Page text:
The IIHS is their own worst enemy. Many of their the safety ideas are tough to engineer into smaller vehicles. The costs and weights of smaller cars are increased disproportionately, IMO.

    And props to InformedForLife.org. While gadfly-ish, IIHS and NHTSA need the occasional poke in the eye.

  • avatar
    Dynamic88

    Why isn’t the misleading “informed for life” type of organizations recognizing that the profile of the drivers is possibly the only variable that matters in determining your safety.

    My profile, or the other guys?

  • avatar
    Martin Schwoerer

    Looking at Dulberger’s list, we see that for example the 2009 Lexus LS is too unsafe to be recommended.

    Same for the 2007 E-Class Mercedes Wagon.

    This is contrary to just about every crash test result, and every statistic I can think of.

    Could it be that Dulberger is a renegade who just likes to compile his own lists using relatively exotic criteria?

    Whom to believe? Major testing organizations subject to peer-group review like Euro-NCAP or NHTSA, or one engineer with a computer?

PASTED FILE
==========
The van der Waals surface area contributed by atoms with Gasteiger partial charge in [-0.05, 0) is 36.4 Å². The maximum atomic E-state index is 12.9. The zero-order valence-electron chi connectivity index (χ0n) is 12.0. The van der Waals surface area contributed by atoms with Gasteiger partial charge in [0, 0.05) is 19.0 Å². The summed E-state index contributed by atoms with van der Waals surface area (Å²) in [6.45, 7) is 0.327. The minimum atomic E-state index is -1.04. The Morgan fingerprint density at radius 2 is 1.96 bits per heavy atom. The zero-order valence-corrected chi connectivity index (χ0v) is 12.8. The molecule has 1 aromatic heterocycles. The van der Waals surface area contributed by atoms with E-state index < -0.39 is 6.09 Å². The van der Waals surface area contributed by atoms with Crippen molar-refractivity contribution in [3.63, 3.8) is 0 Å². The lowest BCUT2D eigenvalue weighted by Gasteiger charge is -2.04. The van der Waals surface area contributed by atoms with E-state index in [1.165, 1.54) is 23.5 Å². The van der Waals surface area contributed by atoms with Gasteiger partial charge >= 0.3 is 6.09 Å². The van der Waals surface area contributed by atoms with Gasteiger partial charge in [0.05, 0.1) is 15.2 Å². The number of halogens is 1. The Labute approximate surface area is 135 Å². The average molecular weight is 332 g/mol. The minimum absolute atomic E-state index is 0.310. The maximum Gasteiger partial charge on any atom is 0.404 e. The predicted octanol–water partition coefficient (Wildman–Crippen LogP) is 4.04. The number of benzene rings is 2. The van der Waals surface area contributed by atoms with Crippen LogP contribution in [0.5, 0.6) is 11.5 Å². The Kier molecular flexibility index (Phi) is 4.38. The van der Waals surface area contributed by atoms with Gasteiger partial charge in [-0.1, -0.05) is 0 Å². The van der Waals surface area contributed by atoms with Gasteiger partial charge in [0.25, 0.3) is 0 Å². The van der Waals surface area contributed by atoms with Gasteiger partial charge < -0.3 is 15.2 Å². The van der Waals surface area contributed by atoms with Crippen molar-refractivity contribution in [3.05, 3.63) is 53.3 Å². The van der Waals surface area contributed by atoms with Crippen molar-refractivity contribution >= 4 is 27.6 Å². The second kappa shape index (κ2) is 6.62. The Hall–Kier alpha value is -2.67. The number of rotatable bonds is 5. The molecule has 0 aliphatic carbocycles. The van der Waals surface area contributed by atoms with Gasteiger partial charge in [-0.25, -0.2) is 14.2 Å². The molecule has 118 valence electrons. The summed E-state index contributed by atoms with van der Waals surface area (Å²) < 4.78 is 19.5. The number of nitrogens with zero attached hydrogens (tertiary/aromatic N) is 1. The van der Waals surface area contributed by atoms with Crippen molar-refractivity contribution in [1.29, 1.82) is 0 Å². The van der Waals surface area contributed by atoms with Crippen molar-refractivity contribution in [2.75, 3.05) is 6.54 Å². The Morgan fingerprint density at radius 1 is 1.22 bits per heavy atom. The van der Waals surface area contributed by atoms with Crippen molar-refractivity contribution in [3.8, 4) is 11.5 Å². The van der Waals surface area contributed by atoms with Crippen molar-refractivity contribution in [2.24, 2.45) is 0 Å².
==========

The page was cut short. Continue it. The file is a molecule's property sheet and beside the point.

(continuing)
If it’s the latter, then I’ve got some interesting conspiracy news about 9/11 for you.

  • avatar
    DweezilSFV

    @Pete Moran: you can bet “creationists” had nothing to do with dumbing down school curriculum with mainstreaming the mentally handicapped, fuzzy math, political correctness,”whole language” reading instruction instead of phonics, invented spelling, self esteem programs over achievement, environmental propaganda as science, Multiculturalism instead of American History and social promotions instead of failing brats that won’t do the work or need extra help or any of the other boneheaded ideas the so called “education professionals” have come up with to put the education system into the sorry mess it’s in today. They don’t get “physics” because some kids may actually be too dumb to get it, so rather than “embarass them” or “hurt their self esteem”, they simply dumb it down or eliminate it.

    50% drop out rate in LA Public Schools and you won’t find a creationist for miles around. Stop it.

    Mayor Hahn’s own study showed that a majority of people under 30 in the LA workforce are illiterate in Spanish and English. So much for bi-lingual education, another great experiment foisted on us by the educated dunces running this school system.